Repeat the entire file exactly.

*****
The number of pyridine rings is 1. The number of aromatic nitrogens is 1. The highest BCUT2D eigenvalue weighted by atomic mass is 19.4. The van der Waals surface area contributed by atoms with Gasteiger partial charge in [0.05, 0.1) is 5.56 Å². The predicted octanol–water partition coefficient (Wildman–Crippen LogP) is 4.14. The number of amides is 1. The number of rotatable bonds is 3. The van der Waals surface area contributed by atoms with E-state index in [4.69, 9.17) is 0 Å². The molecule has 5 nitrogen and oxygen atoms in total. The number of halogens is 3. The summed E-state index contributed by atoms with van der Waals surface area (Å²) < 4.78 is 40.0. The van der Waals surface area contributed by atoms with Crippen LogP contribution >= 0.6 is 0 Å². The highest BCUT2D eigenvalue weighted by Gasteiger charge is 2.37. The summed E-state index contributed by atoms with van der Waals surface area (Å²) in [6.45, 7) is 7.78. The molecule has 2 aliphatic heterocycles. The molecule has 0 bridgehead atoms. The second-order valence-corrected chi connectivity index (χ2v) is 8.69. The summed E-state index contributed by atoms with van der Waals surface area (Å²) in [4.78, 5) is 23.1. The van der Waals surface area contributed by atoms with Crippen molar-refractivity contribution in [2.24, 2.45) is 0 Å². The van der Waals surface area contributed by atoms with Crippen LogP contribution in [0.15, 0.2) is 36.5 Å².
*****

The number of pyridine rings is 1. The number of aromatic nitrogens is 1. The highest BCUT2D eigenvalue weighted by atomic mass is 19.4. The van der Waals surface area contributed by atoms with Gasteiger partial charge in [0.05, 0.1) is 5.56 Å². The predicted octanol–water partition coefficient (Wildman–Crippen LogP) is 4.14. The number of amides is 1. The number of rotatable bonds is 3. The van der Waals surface area contributed by atoms with E-state index in [4.69, 9.17) is 0 Å². The molecule has 5 nitrogen and oxygen atoms in total. The number of halogens is 3. The summed E-state index contributed by atoms with van der Waals surface area (Å²) < 4.78 is 40.0. The van der Waals surface area contributed by atoms with Crippen LogP contribution >= 0.6 is 0 Å². The highest BCUT2D eigenvalue weighted by Gasteiger charge is 2.37. The summed E-state index contributed by atoms with van der Waals surface area (Å²) in [6.45, 7) is 7.78. The molecule has 2 aliphatic heterocycles. The molecule has 0 bridgehead atoms. The second-order valence-corrected chi connectivity index (χ2v) is 8.69. The summed E-state index contributed by atoms with van der Waals surface area (Å²) in [4.78, 5) is 23.1. The van der Waals surface area contributed by atoms with Crippen molar-refractivity contribution in [2.24, 2.45) is 0 Å². The van der Waals surface area contributed by atoms with Crippen LogP contribution in [0.15, 0.2) is 36.5 Å².